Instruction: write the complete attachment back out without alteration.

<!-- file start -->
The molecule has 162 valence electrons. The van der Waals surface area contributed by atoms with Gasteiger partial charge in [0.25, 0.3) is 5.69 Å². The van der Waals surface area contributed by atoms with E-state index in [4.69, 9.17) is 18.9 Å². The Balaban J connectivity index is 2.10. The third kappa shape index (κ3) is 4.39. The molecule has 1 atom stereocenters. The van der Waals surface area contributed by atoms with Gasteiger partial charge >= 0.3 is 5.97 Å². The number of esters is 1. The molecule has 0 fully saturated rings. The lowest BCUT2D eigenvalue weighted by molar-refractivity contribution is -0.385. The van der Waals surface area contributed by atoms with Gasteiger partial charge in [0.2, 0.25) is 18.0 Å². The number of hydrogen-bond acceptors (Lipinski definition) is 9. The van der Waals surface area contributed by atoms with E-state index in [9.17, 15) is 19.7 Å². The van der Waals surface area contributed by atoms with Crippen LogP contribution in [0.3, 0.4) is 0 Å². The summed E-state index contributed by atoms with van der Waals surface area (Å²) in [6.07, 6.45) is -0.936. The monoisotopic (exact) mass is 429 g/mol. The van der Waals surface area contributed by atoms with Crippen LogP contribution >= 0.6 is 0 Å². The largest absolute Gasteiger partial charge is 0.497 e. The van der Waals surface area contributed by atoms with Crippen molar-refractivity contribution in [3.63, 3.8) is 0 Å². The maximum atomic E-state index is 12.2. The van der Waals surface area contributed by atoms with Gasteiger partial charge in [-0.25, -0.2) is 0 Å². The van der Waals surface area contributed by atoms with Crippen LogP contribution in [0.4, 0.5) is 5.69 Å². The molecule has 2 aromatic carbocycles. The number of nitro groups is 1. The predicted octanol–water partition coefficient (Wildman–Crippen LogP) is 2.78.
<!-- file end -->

The molecule has 162 valence electrons. The van der Waals surface area contributed by atoms with Gasteiger partial charge in [0.25, 0.3) is 5.69 Å². The van der Waals surface area contributed by atoms with E-state index in [4.69, 9.17) is 18.9 Å². The Balaban J connectivity index is 2.10. The third kappa shape index (κ3) is 4.39. The molecule has 1 atom stereocenters. The van der Waals surface area contributed by atoms with Gasteiger partial charge >= 0.3 is 5.97 Å². The number of esters is 1. The molecule has 0 fully saturated rings. The lowest BCUT2D eigenvalue weighted by molar-refractivity contribution is -0.385. The van der Waals surface area contributed by atoms with Gasteiger partial charge in [0.2, 0.25) is 18.0 Å². The number of hydrogen-bond acceptors (Lipinski definition) is 9. The van der Waals surface area contributed by atoms with E-state index in [9.17, 15) is 19.7 Å². The van der Waals surface area contributed by atoms with Crippen LogP contribution in [0.3, 0.4) is 0 Å². The summed E-state index contributed by atoms with van der Waals surface area (Å²) in [6.07, 6.45) is -0.936. The monoisotopic (exact) mass is 429 g/mol. The van der Waals surface area contributed by atoms with Crippen LogP contribution >= 0.6 is 0 Å². The largest absolute Gasteiger partial charge is 0.497 e. The van der Waals surface area contributed by atoms with Crippen molar-refractivity contribution in [3.63, 3.8) is 0 Å². The maximum atomic E-state index is 12.2. The van der Waals surface area contributed by atoms with Gasteiger partial charge in [-0.25, -0.2) is 0 Å². The van der Waals surface area contributed by atoms with Crippen LogP contribution in [0.4, 0.5) is 5.69 Å². The molecule has 2 aromatic carbocycles. The number of nitro groups is 1. The predicted octanol–water partition coefficient (Wildman–Crippen LogP) is 2.78.